Nursing School Enrollments are Up

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Nursing School Enrollments are Up

The biggest jump is in RN to BSN programs

By Elizabeth Hanink, RN, BSN, PHN
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The American Association of Colleges of Nursing (AACN) has released a preliminary report on the results of the association’s latest annual survey of U.S. nursing programs. The report shows nurses are advancing their education: Enrollment in all types of professional nursing programs increased in 2012, even though many fully qualified candidates seeking to enter the profession were turned away — 52,212 in all.

Enrollment in entry-level bachelor of science in nursing programs grew 3.5 percent in 2012, but the most notable increase occurred in baccalaureate degree-completion (RN to BSN) programs: a 22.2 percent increase from 2011 to 2012. This marks the 10th year of growth in programs of this type.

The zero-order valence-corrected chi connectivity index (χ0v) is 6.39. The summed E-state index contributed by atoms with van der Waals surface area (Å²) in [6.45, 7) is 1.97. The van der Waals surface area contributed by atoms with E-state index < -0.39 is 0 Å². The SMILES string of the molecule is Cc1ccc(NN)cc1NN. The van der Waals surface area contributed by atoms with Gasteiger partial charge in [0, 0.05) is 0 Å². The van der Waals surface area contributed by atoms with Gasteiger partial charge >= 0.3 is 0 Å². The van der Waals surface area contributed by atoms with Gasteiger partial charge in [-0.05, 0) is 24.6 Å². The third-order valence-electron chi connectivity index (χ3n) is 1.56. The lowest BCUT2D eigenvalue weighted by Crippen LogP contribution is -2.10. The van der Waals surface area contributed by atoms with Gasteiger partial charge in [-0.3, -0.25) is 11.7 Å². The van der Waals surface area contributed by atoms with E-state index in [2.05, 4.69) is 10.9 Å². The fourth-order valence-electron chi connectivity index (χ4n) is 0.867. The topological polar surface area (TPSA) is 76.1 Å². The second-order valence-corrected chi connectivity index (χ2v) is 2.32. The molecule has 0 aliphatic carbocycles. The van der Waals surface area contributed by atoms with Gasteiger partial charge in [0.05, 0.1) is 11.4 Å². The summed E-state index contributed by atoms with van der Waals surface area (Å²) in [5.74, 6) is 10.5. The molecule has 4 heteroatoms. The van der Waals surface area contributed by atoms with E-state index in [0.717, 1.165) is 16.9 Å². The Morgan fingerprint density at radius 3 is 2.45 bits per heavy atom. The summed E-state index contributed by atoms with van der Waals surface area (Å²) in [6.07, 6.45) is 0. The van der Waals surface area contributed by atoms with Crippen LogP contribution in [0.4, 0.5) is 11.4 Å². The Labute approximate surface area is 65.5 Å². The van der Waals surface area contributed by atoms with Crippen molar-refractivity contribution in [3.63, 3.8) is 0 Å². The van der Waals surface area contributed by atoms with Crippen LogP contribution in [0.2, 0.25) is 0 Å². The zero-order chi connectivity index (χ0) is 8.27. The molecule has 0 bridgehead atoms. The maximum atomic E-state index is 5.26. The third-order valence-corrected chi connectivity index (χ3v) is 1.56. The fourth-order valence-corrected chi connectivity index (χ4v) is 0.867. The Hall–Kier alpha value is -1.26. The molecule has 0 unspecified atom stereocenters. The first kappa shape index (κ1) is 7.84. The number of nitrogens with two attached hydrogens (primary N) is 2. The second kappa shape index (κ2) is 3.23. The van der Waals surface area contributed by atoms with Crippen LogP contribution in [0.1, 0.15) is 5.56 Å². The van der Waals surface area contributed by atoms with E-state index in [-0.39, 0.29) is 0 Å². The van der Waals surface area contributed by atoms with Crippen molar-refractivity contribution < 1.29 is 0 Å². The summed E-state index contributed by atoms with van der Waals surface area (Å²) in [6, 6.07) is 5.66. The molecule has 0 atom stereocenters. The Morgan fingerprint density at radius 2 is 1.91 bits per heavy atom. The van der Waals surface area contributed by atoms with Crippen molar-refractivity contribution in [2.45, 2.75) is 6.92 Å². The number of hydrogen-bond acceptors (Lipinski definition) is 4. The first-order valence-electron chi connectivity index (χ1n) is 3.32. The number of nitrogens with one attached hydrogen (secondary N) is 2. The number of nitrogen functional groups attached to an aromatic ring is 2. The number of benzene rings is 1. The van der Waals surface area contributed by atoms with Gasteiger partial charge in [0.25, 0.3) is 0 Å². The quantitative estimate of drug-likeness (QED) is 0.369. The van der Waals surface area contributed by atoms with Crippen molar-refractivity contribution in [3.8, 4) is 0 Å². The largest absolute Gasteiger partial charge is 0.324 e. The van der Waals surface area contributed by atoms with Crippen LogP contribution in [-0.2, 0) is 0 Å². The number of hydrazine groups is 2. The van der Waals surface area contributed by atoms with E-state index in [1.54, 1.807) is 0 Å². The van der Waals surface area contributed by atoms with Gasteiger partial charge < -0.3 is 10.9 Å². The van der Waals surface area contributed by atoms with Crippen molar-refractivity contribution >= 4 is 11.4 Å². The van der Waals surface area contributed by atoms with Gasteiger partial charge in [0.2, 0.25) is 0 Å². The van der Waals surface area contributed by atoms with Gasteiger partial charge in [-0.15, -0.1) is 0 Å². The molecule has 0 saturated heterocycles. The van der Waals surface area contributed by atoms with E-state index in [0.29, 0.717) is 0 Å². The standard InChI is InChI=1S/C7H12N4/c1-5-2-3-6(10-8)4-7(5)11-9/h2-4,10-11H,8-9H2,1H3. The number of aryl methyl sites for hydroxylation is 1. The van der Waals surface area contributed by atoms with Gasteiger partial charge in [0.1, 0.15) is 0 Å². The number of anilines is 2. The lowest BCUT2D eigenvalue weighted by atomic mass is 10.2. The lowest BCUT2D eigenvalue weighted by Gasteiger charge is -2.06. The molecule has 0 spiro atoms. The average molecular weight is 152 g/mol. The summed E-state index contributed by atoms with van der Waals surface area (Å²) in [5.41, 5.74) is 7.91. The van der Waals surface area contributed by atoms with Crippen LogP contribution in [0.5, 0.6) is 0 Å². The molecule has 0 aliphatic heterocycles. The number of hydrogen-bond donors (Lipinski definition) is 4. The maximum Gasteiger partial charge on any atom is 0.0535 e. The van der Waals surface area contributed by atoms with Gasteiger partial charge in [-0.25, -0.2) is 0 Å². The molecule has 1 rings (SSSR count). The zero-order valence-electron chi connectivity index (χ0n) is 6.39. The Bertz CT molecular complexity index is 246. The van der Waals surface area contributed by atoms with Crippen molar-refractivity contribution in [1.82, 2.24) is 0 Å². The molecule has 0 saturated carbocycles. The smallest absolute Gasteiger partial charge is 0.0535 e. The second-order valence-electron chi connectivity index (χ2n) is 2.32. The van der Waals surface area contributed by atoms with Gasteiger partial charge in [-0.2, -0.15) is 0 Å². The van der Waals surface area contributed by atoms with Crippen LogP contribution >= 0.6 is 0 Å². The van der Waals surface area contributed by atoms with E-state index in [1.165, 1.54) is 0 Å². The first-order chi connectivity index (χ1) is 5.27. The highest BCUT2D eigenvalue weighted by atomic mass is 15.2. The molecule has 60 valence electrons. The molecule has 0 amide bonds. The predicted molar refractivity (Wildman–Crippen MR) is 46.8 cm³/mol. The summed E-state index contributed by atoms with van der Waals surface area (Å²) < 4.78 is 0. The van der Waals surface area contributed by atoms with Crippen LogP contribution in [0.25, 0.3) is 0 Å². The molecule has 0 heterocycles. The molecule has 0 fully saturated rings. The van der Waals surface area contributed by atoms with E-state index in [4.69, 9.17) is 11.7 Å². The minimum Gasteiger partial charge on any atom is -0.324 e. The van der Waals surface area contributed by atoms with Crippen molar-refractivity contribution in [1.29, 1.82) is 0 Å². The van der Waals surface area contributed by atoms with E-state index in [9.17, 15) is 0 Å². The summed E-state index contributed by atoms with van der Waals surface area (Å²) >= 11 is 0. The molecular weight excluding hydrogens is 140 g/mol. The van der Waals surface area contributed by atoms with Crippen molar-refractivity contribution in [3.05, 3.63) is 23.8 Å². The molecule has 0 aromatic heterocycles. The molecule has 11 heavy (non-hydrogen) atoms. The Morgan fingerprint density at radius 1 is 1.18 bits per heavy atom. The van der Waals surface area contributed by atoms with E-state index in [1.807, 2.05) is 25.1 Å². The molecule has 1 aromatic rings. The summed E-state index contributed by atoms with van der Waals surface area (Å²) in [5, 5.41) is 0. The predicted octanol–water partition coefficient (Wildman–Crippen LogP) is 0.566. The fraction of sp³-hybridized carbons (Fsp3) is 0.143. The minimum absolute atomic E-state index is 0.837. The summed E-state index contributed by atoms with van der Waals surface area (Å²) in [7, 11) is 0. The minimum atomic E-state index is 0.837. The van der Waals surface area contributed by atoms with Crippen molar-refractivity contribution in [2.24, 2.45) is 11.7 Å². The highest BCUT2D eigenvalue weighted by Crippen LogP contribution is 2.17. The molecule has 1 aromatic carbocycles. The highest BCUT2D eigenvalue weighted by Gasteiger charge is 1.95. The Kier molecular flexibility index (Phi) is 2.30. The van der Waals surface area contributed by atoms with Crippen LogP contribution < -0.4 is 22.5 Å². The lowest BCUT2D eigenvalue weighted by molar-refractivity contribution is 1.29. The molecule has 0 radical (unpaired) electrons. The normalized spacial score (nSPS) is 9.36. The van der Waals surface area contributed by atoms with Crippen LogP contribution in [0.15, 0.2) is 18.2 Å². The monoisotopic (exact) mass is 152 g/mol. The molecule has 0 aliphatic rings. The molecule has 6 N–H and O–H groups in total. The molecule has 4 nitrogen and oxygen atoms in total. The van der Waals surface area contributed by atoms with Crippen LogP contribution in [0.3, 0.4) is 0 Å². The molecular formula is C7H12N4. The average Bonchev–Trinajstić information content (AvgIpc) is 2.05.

The DNP Is Popular
Graduate enrollments also increased significantly. Schools offering master’s programs reported an 8.2 percent increase in enrollments, while schools offering doctoral programs in nursing practice experienced a 19.6 percent jump. Research-focused Ph.D. programs reported a smaller increase, only 1.3 percent, but even at that level, 195 qualified candidates were turned away.

BSN Grads Are Far More Employable
The value of those programs is greater than ever. In a separate survey, AACN collected data showing that employers continue to prefer candidates with at least a baccalaureate degree. For the third consecutive year, AACN reports that BSN graduates are more than twice as likely to have jobs at the time of graduation as graduates entering the workforce in other fields.

The data also reflect that graduates of entry-level nursing master’s degree programs, which are a popular choice for those transitioning into nursing with degrees in other fields, are more likely to have secured jobs at the time of graduation: 73 percent of candidates with MSNs versus 57 percent of candidates with BSNs.

Even in a time of widespread nursing shortages, employers still want to hire the best-educated candidates.

This article is from workingnurse.com.

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